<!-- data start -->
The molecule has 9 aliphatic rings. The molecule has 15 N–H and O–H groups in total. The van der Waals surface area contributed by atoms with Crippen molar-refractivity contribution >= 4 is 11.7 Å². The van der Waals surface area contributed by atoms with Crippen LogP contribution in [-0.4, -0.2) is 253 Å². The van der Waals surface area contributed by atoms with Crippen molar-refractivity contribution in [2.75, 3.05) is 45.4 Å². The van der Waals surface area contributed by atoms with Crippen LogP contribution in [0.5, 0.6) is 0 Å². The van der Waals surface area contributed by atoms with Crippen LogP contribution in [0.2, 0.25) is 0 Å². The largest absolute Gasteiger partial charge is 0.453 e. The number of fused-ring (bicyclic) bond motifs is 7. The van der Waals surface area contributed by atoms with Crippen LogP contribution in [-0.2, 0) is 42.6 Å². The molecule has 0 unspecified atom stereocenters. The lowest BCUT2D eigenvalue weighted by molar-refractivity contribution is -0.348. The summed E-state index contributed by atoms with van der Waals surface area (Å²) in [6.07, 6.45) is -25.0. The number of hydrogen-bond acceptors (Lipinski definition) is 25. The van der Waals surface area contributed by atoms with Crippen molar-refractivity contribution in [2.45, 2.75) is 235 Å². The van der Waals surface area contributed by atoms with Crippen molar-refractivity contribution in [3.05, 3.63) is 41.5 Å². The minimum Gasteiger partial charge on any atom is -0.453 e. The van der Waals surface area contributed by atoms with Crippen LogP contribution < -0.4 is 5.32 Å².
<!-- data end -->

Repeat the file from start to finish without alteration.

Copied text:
The molecule has 9 aliphatic rings. The molecule has 15 N–H and O–H groups in total. The van der Waals surface area contributed by atoms with Crippen molar-refractivity contribution >= 4 is 11.7 Å². The van der Waals surface area contributed by atoms with Crippen LogP contribution in [-0.4, -0.2) is 253 Å². The van der Waals surface area contributed by atoms with Crippen molar-refractivity contribution in [2.75, 3.05) is 45.4 Å². The van der Waals surface area contributed by atoms with Crippen LogP contribution in [0.5, 0.6) is 0 Å². The van der Waals surface area contributed by atoms with Crippen LogP contribution in [0.2, 0.25) is 0 Å². The largest absolute Gasteiger partial charge is 0.453 e. The number of fused-ring (bicyclic) bond motifs is 7. The van der Waals surface area contributed by atoms with Crippen LogP contribution in [-0.2, 0) is 42.6 Å². The molecule has 0 unspecified atom stereocenters. The lowest BCUT2D eigenvalue weighted by molar-refractivity contribution is -0.348. The summed E-state index contributed by atoms with van der Waals surface area (Å²) in [6.07, 6.45) is -25.0. The number of hydrogen-bond acceptors (Lipinski definition) is 25. The van der Waals surface area contributed by atoms with Crippen molar-refractivity contribution in [2.45, 2.75) is 235 Å². The van der Waals surface area contributed by atoms with Crippen molar-refractivity contribution in [3.05, 3.63) is 41.5 Å². The minimum Gasteiger partial charge on any atom is -0.453 e. The van der Waals surface area contributed by atoms with Crippen LogP contribution < -0.4 is 5.32 Å².